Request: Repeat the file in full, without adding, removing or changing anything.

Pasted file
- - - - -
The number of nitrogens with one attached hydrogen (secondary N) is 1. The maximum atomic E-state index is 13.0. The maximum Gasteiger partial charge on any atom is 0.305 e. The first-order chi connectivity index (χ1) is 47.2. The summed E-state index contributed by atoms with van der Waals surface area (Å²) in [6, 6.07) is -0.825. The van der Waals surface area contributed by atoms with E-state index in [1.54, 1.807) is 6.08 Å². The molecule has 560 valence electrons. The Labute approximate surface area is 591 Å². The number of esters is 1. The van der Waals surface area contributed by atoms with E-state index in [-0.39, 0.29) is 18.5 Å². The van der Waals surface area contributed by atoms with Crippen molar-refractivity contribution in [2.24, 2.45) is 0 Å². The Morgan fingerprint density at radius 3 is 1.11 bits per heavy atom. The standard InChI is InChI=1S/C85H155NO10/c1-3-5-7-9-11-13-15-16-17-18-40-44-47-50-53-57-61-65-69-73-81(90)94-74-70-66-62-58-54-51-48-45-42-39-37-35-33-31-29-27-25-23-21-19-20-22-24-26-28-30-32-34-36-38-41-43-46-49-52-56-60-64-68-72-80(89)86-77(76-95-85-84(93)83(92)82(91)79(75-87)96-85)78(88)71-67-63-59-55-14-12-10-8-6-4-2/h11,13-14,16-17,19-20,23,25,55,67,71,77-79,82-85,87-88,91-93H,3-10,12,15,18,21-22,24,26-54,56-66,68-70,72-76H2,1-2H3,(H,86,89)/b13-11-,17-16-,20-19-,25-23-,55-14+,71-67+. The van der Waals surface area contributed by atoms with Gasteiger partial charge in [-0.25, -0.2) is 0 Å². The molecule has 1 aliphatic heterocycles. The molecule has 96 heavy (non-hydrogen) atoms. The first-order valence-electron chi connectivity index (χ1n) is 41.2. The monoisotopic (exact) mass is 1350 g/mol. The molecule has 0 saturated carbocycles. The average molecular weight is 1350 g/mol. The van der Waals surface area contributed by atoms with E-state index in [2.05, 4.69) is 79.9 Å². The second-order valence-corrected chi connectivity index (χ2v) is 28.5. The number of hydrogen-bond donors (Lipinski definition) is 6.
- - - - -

The number of nitrogens with one attached hydrogen (secondary N) is 1. The maximum atomic E-state index is 13.0. The maximum Gasteiger partial charge on any atom is 0.305 e. The first-order chi connectivity index (χ1) is 47.2. The summed E-state index contributed by atoms with van der Waals surface area (Å²) in [6, 6.07) is -0.825. The van der Waals surface area contributed by atoms with E-state index in [1.54, 1.807) is 6.08 Å². The molecule has 560 valence electrons. The Labute approximate surface area is 591 Å². The number of esters is 1. The van der Waals surface area contributed by atoms with E-state index in [-0.39, 0.29) is 18.5 Å². The van der Waals surface area contributed by atoms with Crippen molar-refractivity contribution in [2.24, 2.45) is 0 Å². The Morgan fingerprint density at radius 3 is 1.11 bits per heavy atom. The standard InChI is InChI=1S/C85H155NO10/c1-3-5-7-9-11-13-15-16-17-18-40-44-47-50-53-57-61-65-69-73-81(90)94-74-70-66-62-58-54-51-48-45-42-39-37-35-33-31-29-27-25-23-21-19-20-22-24-26-28-30-32-34-36-38-41-43-46-49-52-56-60-64-68-72-80(89)86-77(76-95-85-84(93)83(92)82(91)79(75-87)96-85)78(88)71-67-63-59-55-14-12-10-8-6-4-2/h11,13-14,16-17,19-20,23,25,55,67,71,77-79,82-85,87-88,91-93H,3-10,12,15,18,21-22,24,26-54,56-66,68-70,72-76H2,1-2H3,(H,86,89)/b13-11-,17-16-,20-19-,25-23-,55-14+,71-67+. The van der Waals surface area contributed by atoms with Gasteiger partial charge in [-0.25, -0.2) is 0 Å². The molecule has 1 aliphatic heterocycles. The molecule has 96 heavy (non-hydrogen) atoms. The first-order valence-electron chi connectivity index (χ1n) is 41.2. The monoisotopic (exact) mass is 1350 g/mol. The molecule has 0 saturated carbocycles. The average molecular weight is 1350 g/mol. The van der Waals surface area contributed by atoms with E-state index in [2.05, 4.69) is 79.9 Å². The second-order valence-corrected chi connectivity index (χ2v) is 28.5. The number of hydrogen-bond donors (Lipinski definition) is 6.